A structural model of elongating RNA polymerase II (cyan) in the act of transcribing a gene. The DNA strands are yellow and green, respectively, while the newly synthesized RNA is red.

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Transcription strands

Bulky DNA lesions such as those generated by UV-irradiation block the progress of RNA polymerase II and therefore pose a particular threat to genome integrity and cell survival. Multiple mechanisms have evolved to minimise their detrimental effect.

Transcription-coupled nucleotide excision repair (TC-NER) ensures that the transcribed strand of an active gene is repaired much faster than the non-transcribed strand and the genome in general. Elucidating the mechanism of TC-NER is an important part of understanding the mechanisms of DNA repair.

Research in several laboratories has shown that Cockayne syndrome B (CSB) protein is recruited to damage-stalled RNAPII and is instrumental in recruiting basal nucleotide excision repair (NER) factors, as well as proteins required for subsequent repair-dependent DNA synthesis.

Without CSB, no TC-NER complex is assembled, and the CSA protein is not recruited either. CSA is dispensable for both CSB recruitment and TC-NER complex assembly, but is still absolutely required for TC-NER to take place. CSA is a component of a cullin-based ubiquitin ligase complex, but the functional importance of this activity in TC-NER is not known.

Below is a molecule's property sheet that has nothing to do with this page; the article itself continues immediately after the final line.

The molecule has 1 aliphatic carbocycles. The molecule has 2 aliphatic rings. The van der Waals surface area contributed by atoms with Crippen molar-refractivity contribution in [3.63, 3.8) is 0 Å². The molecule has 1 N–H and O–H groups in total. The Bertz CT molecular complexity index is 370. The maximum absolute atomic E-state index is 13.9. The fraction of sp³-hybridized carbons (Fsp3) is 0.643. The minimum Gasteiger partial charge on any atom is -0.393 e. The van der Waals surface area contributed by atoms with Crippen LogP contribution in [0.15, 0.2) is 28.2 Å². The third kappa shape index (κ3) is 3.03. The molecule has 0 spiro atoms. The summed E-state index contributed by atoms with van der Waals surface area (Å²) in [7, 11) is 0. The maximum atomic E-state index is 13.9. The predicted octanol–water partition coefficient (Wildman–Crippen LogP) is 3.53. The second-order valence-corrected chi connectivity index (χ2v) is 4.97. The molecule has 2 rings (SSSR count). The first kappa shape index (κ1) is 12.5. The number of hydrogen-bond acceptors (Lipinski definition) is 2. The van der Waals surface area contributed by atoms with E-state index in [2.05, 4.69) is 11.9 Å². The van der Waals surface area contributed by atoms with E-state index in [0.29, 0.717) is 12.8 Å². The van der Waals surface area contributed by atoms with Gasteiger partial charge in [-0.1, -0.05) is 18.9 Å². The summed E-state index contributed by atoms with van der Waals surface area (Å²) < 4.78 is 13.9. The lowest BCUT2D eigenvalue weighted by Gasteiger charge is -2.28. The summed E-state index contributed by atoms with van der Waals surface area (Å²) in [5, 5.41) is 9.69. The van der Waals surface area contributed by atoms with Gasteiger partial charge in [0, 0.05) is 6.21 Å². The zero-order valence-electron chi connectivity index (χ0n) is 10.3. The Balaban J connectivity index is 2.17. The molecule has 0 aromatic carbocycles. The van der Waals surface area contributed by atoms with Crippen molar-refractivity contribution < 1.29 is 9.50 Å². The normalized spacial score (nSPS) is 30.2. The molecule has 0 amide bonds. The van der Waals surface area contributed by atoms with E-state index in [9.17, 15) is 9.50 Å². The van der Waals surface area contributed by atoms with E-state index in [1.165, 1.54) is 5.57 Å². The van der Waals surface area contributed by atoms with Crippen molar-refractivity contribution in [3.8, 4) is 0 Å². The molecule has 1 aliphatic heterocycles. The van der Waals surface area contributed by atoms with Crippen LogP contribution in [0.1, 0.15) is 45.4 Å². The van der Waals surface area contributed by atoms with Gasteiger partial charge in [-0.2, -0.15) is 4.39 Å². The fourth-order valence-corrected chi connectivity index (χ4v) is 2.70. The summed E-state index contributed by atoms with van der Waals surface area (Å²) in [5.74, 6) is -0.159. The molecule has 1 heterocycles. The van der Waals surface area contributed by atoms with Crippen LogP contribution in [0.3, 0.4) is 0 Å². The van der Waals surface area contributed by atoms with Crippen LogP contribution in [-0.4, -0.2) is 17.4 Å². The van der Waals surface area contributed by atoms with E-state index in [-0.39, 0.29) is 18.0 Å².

Interestingly, however, we have found that CSB contains a ubiquitin-binding domain (UBD), which is dispensable for repair complex assembly, but essential for activation of the DNA incision. With the discovery that CSB contain a functionally important UBD, it is an obvious possibility that CSA/Cullin-mediated ubiquitylation of a factor in the repair complex is recognized by CSB via its UBD, and that this in turn regulates the repair reaction.

It is a major goal for our research into transcription-coupled repair to understand the biochemical function of the CSA-cullin complex and CSB translocase in human cells.

Stepwise model for TC-NER.

Figure 1. Stepwise model for TC-NER. Note that RNAPII is likely to be present during the whole reaction and to restart transcription after repair, but it has been omitted from the cartoon in later steps for simplicity.